In this moment, I’m also now questioning the trauma which I’ve willingly submitted myself to, which seems to parallel the quarantine trauma being experienced throughout the world. Anthro{dendum} recently ran a beautiful series of articles exposing the traumas we embody in our work. Anthropology is like many other jobs in which certain traumas are willingly embraced; professionals like medical practitioners and astronauts each square with life-altering trauma as a necessary part of their jobs. The pandemic provides me a moment during which I can reflect upon the types of trauma my friends and family are experiencing around as a means by which to understand my own trauma. 

Though it is often categorized, trauma cannot be compared. The depth and breadth of trauma, as exemplified in this pandemic, is disproportionately felt across communities and individuals. This is also true within anthropology. As researchers, we experience, feel, and suffer from our experiences in the field. Even though I’m feeling relatively much better off than many of my colleagues, even if they’re in their homes, it has been this very lack of trauma that has forced me to acknowledge how much I was preparing myself for as I faced fieldwork.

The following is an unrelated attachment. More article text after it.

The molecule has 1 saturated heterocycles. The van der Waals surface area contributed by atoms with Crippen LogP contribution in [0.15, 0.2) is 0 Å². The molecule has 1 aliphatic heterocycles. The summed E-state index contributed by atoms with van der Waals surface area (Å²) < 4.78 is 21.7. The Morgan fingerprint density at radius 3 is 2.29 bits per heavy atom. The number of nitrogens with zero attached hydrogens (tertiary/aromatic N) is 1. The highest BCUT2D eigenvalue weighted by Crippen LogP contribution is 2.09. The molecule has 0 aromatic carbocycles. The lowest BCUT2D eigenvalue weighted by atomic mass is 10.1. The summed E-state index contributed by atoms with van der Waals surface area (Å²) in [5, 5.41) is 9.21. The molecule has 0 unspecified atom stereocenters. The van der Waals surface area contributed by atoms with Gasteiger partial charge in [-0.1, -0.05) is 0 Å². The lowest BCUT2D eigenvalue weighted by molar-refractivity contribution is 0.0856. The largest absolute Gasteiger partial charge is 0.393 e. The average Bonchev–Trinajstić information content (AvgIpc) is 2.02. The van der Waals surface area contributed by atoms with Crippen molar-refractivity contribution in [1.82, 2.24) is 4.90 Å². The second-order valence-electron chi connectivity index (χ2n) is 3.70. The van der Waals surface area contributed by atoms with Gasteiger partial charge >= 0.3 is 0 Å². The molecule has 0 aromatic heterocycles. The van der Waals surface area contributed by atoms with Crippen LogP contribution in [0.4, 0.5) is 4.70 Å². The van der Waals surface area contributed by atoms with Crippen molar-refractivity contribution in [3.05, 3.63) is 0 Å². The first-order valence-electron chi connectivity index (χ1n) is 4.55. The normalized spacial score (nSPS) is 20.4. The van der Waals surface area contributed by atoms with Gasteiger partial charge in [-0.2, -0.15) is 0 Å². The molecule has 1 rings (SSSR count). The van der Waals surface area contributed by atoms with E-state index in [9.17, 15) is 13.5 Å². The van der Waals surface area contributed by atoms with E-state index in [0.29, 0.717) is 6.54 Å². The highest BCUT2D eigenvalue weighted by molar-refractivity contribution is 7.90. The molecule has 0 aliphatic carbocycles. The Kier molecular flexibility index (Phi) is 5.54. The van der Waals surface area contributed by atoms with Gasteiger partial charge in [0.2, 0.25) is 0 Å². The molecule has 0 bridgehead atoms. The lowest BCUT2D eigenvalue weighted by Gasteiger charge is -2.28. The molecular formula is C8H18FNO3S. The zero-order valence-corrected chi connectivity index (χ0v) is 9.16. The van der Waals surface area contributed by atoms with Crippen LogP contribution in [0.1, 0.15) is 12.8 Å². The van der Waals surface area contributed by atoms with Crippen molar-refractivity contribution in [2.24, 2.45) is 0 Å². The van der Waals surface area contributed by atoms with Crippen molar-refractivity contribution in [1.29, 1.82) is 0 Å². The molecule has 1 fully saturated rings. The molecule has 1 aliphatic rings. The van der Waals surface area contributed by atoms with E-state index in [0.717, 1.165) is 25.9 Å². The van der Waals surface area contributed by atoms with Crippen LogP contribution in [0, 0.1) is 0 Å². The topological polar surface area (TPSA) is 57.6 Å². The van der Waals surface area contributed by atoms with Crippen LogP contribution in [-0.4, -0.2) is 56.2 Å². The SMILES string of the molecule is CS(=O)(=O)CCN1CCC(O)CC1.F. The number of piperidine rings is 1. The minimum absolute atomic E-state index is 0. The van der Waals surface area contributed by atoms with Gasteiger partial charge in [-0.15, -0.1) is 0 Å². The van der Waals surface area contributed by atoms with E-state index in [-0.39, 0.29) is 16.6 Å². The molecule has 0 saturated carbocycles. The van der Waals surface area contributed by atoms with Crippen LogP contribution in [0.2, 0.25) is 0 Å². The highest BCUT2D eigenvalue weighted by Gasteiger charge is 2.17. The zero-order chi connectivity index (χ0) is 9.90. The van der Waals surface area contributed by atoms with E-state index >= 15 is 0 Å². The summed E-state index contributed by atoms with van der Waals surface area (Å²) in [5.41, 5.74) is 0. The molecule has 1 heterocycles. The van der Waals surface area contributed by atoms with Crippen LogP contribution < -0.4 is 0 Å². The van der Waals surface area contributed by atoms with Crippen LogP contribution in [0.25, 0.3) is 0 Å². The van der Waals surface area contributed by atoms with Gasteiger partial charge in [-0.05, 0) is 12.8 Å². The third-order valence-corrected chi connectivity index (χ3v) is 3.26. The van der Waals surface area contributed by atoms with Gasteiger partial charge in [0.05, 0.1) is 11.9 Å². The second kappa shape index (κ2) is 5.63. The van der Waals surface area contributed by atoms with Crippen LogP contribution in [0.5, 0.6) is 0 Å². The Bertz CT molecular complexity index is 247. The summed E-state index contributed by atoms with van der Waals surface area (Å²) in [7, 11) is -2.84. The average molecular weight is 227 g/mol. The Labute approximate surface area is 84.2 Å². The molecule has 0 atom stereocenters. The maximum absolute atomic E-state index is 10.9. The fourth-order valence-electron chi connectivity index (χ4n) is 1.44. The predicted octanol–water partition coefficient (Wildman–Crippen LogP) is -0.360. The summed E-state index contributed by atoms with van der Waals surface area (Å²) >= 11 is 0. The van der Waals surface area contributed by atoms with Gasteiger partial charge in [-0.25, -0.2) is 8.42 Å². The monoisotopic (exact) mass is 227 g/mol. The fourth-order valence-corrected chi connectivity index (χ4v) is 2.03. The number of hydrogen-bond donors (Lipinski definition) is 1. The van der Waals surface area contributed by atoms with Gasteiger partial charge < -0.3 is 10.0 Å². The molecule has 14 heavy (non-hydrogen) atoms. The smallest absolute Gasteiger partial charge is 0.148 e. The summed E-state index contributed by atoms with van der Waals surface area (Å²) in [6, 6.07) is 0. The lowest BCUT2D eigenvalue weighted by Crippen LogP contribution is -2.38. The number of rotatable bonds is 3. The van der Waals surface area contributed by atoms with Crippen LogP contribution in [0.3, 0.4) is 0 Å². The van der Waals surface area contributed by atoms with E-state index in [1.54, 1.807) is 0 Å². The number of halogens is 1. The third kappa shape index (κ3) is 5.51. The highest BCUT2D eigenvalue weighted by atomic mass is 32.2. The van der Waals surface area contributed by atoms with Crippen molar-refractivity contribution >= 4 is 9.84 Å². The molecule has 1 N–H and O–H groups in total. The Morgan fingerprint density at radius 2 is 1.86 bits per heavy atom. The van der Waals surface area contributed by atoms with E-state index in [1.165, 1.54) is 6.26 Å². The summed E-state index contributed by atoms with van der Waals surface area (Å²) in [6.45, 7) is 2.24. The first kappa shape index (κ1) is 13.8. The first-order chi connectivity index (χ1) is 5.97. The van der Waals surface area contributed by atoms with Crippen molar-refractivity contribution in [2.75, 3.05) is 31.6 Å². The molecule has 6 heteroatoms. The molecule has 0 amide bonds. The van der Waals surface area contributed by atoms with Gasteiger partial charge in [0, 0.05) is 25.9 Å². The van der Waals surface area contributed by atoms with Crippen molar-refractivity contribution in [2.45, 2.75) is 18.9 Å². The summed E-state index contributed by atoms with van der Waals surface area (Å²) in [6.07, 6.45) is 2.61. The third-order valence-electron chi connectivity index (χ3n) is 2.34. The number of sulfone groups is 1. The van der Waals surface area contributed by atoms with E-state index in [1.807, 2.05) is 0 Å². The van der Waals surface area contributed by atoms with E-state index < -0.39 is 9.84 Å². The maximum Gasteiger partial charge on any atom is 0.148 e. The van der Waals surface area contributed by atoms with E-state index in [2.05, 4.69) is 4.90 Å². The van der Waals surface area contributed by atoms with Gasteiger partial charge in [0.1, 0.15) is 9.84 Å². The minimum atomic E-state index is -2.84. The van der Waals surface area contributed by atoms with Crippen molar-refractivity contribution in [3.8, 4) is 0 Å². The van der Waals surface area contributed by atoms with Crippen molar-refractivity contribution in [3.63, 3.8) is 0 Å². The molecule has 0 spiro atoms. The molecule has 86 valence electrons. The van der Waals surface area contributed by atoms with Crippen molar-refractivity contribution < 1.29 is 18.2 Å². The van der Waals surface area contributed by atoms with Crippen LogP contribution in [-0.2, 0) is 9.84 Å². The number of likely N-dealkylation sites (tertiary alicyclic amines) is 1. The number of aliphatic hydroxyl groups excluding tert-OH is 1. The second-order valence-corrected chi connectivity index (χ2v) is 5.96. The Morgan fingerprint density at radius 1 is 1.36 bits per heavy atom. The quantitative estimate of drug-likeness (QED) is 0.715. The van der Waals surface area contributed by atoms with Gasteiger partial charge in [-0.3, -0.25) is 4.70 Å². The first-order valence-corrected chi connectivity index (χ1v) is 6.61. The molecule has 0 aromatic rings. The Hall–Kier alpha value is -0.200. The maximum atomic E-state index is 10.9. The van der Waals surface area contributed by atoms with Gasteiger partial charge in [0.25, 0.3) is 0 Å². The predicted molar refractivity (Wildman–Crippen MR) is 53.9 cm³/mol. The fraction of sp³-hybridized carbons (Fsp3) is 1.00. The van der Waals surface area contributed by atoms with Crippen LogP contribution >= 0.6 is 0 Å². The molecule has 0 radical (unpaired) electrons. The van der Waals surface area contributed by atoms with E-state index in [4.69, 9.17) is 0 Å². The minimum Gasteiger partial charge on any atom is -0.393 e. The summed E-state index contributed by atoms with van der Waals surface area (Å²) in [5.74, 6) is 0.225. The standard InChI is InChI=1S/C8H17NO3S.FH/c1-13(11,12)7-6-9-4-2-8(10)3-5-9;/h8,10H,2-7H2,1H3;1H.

For anthropologists, how can we be more mindful of the risks we’re personally taking—and especially those we’re training our students to take? How might we move toward deromanticizing the traumas of long, isolated fieldwork for which researchers sometimes need to prepare themselves as if preparing for an event like a pandemic? Perhaps the risks could be worth it, if we believe the practical effects of our projects go beyond conventional research products (i.e. publications and presentations). However, a massive and growing literature has been devoted to applied anthropologies, to greater or lesser effect. It isn’t my goal in this piece to offer answers, but rather to share my own struggles with understanding how this balance could or should be achieved in the context of my own project.

Despite controlling viral spread thus far, the New Caledonian government is continuing to mandate social distancing measures, conveyed through posted signage like this one on a public bus. Photo by Jana A. Hirsch.

The Layered Traumas of Fieldwork Subjects

We are entering a world in which most, if not all, of our research participants will share a universal trauma with us. Although the traumas will still be felt disproportionately in different communities, this shared trauma could be seen as a point of intimate connection with those we otherwise might not have with people in the field. This is a connection that could be more powerful that even global issues like climate change and capitalism.